May 1, 2013
Office of the Provost and Vice-Principal (Academic) It is with the greatest of pleasure that I announce the appointment of Dr. Jill Scott as the Vice-Provost (Teaching and Learning), effective May 1, 2013. Dr. Scott is currently co-chair (with Dr. Brian Frank) of the Provost’s Advisory Task Force on the Student Learning Experience, a major focus of which is the assessment and evaluation of the Fundamental Academic Skills identified by the Academic Plan as central to the Queen’s student learning experience. In her new position, she will work closely with the Provost in a variety of areas related to the student learning experience, including quality assurance. The Centre for Teaching and Learning, because of its role in supporting improvements to the student learning experience at Queen’s, will report to Dr. Scott once she takes up her appointment.
Dr. Scott, who joined Queen’s in 2001, is Professor, Acting Associate Head and Undergraduate Chair in the Department of Languages, Literatures and Cultures. She is also cross-appointed to Gender Studies and affiliated with Cultural Studies. Dr. Scott has taught German language and literature as well as a wide variety of interdisciplinary courses on cross-cultural conflict and human rights. Her research on teaching and learning explores the use of technology to enhance student engagement, and her project, “From Twitter Teaching to MicroWriting,” has been funded by a Procter and Gamble Higher Education Grant and by the Centre for Teaching and Learning.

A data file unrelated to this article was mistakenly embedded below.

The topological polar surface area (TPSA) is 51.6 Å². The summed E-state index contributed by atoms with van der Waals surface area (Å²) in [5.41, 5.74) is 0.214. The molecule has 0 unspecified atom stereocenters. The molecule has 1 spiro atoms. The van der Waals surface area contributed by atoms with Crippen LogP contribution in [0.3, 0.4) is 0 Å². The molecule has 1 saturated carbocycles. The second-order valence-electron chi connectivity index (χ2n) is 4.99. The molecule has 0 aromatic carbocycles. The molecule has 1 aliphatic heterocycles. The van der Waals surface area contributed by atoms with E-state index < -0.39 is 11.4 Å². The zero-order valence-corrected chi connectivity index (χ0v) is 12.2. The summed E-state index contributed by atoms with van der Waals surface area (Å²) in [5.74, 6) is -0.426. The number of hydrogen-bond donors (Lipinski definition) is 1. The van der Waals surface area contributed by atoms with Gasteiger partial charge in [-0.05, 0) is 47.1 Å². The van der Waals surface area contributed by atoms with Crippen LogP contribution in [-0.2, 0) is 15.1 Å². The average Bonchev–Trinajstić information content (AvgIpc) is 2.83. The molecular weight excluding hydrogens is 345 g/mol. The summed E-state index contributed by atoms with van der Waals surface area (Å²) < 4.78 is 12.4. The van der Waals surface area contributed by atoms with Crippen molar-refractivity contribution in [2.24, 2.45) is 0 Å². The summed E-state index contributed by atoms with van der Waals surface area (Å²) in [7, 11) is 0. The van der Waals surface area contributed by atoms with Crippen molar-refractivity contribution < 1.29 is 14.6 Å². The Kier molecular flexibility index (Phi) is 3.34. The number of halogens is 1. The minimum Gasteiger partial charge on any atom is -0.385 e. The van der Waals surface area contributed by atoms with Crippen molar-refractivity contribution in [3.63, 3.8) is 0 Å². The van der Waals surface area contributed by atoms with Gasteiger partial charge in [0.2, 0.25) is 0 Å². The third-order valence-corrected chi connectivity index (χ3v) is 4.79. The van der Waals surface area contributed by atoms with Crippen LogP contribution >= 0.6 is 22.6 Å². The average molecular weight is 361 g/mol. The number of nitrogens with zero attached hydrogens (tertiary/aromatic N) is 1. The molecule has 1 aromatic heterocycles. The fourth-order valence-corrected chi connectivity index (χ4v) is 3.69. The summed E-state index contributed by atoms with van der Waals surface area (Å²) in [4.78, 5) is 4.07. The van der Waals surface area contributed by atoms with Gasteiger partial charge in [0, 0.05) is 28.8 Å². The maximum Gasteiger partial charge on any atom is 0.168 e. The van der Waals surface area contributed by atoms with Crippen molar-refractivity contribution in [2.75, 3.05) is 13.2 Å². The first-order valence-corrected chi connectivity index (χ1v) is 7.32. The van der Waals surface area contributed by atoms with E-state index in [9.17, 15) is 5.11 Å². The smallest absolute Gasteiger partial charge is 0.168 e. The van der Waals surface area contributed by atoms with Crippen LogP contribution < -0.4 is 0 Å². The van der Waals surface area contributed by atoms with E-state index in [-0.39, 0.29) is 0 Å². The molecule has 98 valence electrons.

Dr. Scott is the author of two books, Electra after Freud: Myth and Culture (Cornell University Press, 2005), and A Poetics of Forgiveness: Cultural Responses to Loss and Wrongdoing (Palgrave, 2010). Her co-edited volume (with Leo Riegert and Jack Shuler), Thinking and Practicing Reconciliation: Teaching and Learning Through Literary Responses to Conflict, is forthcoming with Cambridge Scholars Press.
Dr. Scott’s current research harnesses the passion of stories and storytelling to expand and complicate discourses of restorative justice. The project, entitled “Storying Justice,” reads literary and cultural texts, as well as legal and quasi-legal processes and documents, as imaginative frameworks that can lead to the development of new models of justice, such as narrative justice and generative justice. Dr. Scott received the SSHRC Aurora Prize for her research in the area of forgiveness and conflict resolution, which resulted in the publication of A Poetics of Forgiveness. In addition, Dr. Scott is the author of articles on German literary modernism, knowledge mobilization, and outcomes-oriented learning strategies.
Dr. Scott has taken an active role in serving Queen’s, as a member of the University’s Senate (2007-10), the Internal Academic Review Committee, the Queen’s National Scholar Appointment Committees, and the Principal’s Academic Planning Committee. I am delighted that Dr. Scott has accepted the responsibilities of this role. Please join me in welcoming Dr. Scott to her new position.